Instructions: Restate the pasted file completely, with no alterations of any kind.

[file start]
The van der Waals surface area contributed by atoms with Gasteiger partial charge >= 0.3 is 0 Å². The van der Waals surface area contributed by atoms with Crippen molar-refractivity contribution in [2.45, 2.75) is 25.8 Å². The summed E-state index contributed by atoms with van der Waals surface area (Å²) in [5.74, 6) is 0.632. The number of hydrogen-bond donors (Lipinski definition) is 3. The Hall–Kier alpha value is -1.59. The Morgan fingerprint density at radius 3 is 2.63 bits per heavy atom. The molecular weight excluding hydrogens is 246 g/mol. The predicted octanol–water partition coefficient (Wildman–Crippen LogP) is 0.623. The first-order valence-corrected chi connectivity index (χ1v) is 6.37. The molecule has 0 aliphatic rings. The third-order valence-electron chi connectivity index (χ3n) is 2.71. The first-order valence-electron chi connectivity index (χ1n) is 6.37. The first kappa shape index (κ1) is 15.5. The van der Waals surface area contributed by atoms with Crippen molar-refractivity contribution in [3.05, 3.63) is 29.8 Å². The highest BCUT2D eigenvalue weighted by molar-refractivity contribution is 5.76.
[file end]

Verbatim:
The van der Waals surface area contributed by atoms with Gasteiger partial charge >= 0.3 is 0 Å². The van der Waals surface area contributed by atoms with Crippen molar-refractivity contribution in [2.45, 2.75) is 25.8 Å². The summed E-state index contributed by atoms with van der Waals surface area (Å²) in [5.74, 6) is 0.632. The number of hydrogen-bond donors (Lipinski definition) is 3. The Hall–Kier alpha value is -1.59. The Morgan fingerprint density at radius 3 is 2.63 bits per heavy atom. The molecular weight excluding hydrogens is 246 g/mol. The predicted octanol–water partition coefficient (Wildman–Crippen LogP) is 0.623. The first-order valence-corrected chi connectivity index (χ1v) is 6.37. The molecule has 0 aliphatic rings. The third-order valence-electron chi connectivity index (χ3n) is 2.71. The first-order valence-electron chi connectivity index (χ1n) is 6.37. The first kappa shape index (κ1) is 15.5. The van der Waals surface area contributed by atoms with Crippen molar-refractivity contribution in [3.05, 3.63) is 29.8 Å². The highest BCUT2D eigenvalue weighted by molar-refractivity contribution is 5.76.